Flowers for October

Gosh what gorgeous weather we are having right now! I’ve spent the day doing odd jobs in the garden—mostly planting out all the plants I grew in pots from cuttings over the summer. It was so nice to see that I still have flowers, despite the freezes we have had already. Of course all the annuals were frozen long ago, but there are some plants that can take the freezes and still look great.

I’ve also noticed that these plants began flowering later this year than they did last year. I can only put that down to the very late start they got this spring. My Sweet Autumn Clematis and Russian Sage have not opened flowers buds yet, and I’m afraid they will not get the chance this year. The Russian Sage was beautiful last year, but I haven’t had the Clematis long enough to know if it will be too late every year.

Also just opening flowers now is a plant I first saw here at Train Mountain, flowering that year in mid-September. Obedient Plant (Physostegia virginiana)—so called because you can swivel it’s flowers around and they will stay put—grows 2 to 3 ft tall in clumps, with spikes of small pink snapdragon-like flowers. It’s a great addition to the garden for late season flowers. It is native to eastern North America from Quebec to Manitoba, and south to Texas, Louisiana, Alabama and Georgia, occurring in swamps, damp meadows and prairies, moist open woodlands, bogs, and pine savannas.

On my way back and forth across the yard I had to stop several times to look at one of my favorites, the New England Asters. (Symphyotrichum novae-angliae). New England Aster is a US native that grows in prairie swales, and wet meadows, ranging from Quebec to Alberta, south to North Carolina, Alabama, Arkansas, Kansas, Colorado, Wyoming, and New Mexico. They are beautiful, easy to grow plants prized for their masses of pink to purple flowers with bright yellow centers. The plants grow 2 to 6 feet tall and work well in the background or can be pinched back several times until midsummer for a more compact shape. They prefer average to moist soil and full sun. They are universally attractive to insects, from Monarch butterflies to every variety of bee, and mine were humming with activity in the afternoon sun.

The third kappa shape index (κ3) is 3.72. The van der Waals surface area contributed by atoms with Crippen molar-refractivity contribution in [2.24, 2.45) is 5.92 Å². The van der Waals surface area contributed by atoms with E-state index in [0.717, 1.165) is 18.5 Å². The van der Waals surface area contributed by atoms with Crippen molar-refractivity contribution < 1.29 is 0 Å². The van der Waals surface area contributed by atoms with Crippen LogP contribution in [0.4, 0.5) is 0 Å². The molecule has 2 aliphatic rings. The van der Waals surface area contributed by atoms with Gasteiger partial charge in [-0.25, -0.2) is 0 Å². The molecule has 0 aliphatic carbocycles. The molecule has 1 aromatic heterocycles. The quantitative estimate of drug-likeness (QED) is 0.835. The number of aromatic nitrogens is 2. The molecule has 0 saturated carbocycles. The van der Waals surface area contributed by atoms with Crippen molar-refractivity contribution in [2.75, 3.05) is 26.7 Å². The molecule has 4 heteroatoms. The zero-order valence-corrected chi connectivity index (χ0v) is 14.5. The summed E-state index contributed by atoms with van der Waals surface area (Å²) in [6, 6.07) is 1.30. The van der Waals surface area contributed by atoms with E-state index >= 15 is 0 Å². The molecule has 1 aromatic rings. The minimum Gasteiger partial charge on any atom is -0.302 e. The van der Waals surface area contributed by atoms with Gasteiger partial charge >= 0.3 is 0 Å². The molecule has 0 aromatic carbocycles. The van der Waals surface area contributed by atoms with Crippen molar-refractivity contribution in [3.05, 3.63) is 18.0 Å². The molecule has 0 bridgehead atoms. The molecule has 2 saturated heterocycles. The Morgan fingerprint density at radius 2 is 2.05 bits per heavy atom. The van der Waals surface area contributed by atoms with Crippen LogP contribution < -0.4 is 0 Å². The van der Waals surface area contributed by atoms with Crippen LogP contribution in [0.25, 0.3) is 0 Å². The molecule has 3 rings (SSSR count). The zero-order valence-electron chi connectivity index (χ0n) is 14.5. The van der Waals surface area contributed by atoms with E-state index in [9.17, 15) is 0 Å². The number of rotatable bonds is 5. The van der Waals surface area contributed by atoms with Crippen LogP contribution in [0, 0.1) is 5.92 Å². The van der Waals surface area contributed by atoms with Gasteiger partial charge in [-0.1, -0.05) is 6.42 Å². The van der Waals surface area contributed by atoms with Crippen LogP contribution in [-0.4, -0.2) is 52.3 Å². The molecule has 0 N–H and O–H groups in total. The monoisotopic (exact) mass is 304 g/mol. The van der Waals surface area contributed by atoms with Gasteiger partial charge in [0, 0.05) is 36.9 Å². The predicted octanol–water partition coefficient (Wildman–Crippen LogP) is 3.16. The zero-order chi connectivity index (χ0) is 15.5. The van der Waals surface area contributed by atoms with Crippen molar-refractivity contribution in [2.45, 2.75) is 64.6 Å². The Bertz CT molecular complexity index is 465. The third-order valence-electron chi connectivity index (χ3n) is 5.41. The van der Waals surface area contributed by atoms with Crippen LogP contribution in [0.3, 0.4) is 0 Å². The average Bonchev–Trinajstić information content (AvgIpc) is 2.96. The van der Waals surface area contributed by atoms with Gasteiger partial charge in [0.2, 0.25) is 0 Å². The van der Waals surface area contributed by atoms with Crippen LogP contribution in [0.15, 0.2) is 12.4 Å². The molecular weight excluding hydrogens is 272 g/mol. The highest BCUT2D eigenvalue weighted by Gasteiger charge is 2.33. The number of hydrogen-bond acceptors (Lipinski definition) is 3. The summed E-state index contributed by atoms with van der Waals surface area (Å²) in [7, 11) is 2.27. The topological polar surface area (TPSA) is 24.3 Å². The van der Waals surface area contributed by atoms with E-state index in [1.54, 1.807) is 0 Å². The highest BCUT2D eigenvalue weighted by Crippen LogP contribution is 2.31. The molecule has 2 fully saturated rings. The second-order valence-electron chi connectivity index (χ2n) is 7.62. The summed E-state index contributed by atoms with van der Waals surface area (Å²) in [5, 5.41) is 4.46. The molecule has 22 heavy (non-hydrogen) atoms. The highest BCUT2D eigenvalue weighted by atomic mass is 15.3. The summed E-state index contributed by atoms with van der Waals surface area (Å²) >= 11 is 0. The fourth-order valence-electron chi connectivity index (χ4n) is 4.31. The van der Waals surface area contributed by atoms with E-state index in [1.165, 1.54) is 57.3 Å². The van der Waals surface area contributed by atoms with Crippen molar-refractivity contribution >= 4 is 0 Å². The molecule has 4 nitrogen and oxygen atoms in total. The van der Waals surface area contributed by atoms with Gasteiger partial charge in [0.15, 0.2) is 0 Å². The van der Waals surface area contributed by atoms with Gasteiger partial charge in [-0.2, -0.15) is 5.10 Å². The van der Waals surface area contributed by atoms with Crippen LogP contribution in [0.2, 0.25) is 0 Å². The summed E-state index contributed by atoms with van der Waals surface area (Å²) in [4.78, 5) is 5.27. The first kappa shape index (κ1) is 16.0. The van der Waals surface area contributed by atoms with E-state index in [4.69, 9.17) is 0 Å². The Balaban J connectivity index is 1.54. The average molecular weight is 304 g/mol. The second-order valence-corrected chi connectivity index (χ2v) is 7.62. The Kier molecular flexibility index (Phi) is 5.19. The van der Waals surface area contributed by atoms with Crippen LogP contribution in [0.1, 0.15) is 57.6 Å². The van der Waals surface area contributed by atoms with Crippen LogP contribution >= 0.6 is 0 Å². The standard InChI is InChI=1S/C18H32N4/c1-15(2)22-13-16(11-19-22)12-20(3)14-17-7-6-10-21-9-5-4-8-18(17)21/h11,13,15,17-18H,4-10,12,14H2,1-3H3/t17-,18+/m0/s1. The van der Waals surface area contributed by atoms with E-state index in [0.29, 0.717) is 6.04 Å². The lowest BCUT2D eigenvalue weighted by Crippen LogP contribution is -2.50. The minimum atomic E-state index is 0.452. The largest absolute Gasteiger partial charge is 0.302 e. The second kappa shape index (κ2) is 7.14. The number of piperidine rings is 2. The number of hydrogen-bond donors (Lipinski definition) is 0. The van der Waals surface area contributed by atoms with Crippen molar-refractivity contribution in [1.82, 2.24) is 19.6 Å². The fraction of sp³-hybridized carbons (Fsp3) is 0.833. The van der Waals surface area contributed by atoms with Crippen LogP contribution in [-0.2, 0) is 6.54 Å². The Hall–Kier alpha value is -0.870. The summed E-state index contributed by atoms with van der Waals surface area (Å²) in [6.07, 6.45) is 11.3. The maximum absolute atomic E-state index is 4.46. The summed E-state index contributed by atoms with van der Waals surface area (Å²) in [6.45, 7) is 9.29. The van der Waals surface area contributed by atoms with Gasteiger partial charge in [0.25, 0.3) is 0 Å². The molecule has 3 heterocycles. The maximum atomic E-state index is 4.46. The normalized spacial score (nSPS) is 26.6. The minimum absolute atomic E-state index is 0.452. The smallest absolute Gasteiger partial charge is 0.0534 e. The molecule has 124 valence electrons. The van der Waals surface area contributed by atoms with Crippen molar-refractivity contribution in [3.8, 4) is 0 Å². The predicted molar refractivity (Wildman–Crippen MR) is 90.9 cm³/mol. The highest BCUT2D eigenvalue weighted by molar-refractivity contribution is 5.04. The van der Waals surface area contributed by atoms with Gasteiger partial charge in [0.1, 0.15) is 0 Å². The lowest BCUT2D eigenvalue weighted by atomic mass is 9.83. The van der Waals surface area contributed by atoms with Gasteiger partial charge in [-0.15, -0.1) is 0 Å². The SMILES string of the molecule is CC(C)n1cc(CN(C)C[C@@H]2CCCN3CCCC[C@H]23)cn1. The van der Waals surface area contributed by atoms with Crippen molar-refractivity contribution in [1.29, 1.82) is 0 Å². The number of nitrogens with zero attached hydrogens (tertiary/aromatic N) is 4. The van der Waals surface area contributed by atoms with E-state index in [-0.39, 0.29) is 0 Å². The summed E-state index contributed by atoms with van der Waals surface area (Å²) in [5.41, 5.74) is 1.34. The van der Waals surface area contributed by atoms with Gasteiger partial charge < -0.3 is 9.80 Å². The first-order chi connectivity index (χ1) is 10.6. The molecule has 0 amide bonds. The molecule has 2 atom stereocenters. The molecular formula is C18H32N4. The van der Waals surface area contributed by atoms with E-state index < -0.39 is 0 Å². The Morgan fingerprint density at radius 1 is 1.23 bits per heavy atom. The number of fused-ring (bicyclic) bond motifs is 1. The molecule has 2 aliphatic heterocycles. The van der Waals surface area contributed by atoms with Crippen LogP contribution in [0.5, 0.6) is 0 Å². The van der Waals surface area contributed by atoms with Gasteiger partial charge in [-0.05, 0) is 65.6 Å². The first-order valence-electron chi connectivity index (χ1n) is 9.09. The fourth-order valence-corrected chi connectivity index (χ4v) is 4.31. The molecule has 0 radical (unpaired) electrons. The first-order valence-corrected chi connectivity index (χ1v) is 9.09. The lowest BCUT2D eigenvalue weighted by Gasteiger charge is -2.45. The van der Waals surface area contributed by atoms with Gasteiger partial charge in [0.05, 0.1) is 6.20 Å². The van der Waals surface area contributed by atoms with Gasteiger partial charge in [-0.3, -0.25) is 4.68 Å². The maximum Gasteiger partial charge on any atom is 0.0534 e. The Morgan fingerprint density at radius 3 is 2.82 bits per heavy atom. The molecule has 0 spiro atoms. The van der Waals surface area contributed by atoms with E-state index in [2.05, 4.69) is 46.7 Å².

Although the bees consider the Autumn Joy sedum to have finished flowering, the dry flower heads look every bit as good as the fresh flowers to this gardener. I’m going to divide some of the clumps next spring so that I can have more of it to watch next fall. It tolerates heat and infertile soil, so it’s a very handy plant to have around.

Also still flowering is my Darlowe’s Enigma shrub rose and the Johnny Jump Ups. The rose began flowering in July, and the Johnny Jump Ups in April—that’s a lot of flowers. There are other flowers in my garden, but not in their glory now as they were in spring and summer. Still, every flower is welcome before the long cold spell that is to come.

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